Photo by Scott Robert Ritchie

The two albums the Beatles recorded in 1969, Let It Be and Abbey Road, would become notorious for the strained feelings among the band members, for their out-of-order release dates, and for closing the door on the Fab Four’s working relationship. Despite all of this, the LPs are revered by fans for containing some of the band’s most inventive and enduring performances—and uniquely notable among drummers for featuring Ringo Starr’s first five-piece kit.

Noted Ringo historian Gary Astridge provides the background information and details the gear.

Over the decades, Ringo Starr has had a profound impact on millions of drummers. During his career with the Beatles, he left many of us mesmerized by his creativity, feel, distinctive fills, and percussive sounds. This complete package makes Ringo’s playing unique and elusive for drummers to replicate.

As it turns out, some of Ringo’s quintessential drum gear is as elusive as his drumming, notably his 1963 5.5×14 Ludwig oyster black pearl Jazz Festival snare drum. Just as rare is Ringo’s maple 1967 Ludwig Hollywood drumkit, which featured Ludwig’s keystone badge and Thermogloss finish. Finding a Keystone badge Thermogloss maple kit from the ’60s is close to impossible, and if by chance you own one, consider yourself extremely lucky (and feel free to contact me).

It was May of 1970 when the Beatles released their Let It Be album and movie of the same name, and it was the first time that Ringo’s new kit was seen by the public. Drummers and some Beatles fans were surprised not to see Ringo behind his traditional Beatles drumset, but rather playing a new set, which came to be alternately referred to as the “Hollywood” kit, the “Let It Be” kit, the “Maple” kit, or the “Get Back” kit. Little did anyone know that Ringo took ownership of this kit during the tail end of the White Album recording sessions, in September of 1968. After performing and recording with a succession of four Ludwig oyster black pearl drumkits (two Downbeat and two Super Classic models), why the switch to a wood finish?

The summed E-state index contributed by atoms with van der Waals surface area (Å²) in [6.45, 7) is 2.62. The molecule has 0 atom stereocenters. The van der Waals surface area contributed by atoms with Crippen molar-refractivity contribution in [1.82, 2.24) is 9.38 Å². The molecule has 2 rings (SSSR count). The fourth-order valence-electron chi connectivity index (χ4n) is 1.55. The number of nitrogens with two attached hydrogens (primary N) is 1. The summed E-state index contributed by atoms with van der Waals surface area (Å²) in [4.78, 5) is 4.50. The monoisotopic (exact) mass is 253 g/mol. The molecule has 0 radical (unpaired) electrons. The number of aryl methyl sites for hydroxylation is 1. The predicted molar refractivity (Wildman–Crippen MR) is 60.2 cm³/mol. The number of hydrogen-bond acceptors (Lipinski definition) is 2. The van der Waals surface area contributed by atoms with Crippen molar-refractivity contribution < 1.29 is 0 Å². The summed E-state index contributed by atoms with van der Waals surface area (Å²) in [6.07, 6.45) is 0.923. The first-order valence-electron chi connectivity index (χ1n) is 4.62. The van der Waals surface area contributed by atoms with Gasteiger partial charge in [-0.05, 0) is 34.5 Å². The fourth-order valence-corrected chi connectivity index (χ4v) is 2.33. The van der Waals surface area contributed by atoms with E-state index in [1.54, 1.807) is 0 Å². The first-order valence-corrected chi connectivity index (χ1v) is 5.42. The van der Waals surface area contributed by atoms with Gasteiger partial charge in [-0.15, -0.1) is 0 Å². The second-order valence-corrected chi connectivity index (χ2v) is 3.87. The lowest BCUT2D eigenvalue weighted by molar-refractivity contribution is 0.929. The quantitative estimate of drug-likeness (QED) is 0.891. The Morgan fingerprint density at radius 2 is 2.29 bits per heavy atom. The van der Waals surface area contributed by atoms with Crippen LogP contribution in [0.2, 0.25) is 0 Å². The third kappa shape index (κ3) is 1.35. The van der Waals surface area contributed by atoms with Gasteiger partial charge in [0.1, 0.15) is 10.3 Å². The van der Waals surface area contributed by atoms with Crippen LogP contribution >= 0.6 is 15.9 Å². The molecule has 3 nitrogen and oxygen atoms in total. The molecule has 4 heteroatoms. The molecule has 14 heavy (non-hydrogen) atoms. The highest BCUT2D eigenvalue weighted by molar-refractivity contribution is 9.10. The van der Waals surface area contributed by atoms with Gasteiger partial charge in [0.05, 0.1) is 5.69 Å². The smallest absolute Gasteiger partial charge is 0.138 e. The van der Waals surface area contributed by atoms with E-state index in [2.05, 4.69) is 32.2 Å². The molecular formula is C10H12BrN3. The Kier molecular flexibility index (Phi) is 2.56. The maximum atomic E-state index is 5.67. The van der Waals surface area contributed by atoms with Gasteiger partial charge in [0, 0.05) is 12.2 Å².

Photo courtesy of Apple Records

In early 1968, the members of the Beatles traveled to Rishikesh, India, to study transcendental meditation. Among those along for the trip was singer, songwriter, and performer Donovan Leitch, well known for such classic songs as “Sunshine Superman,” “Mellow Yellow,” and “Hurdy Gurdy Man.” In talks that he has given over the years, Donovan tells the story of his time in India with the Beatles, specifically John, Paul, and George. He describes how he showed them the claw-hammer guitar picking technique and how he told them to sand the finish off their wooden instruments, saying that a guitar sounds better without a heavy finish.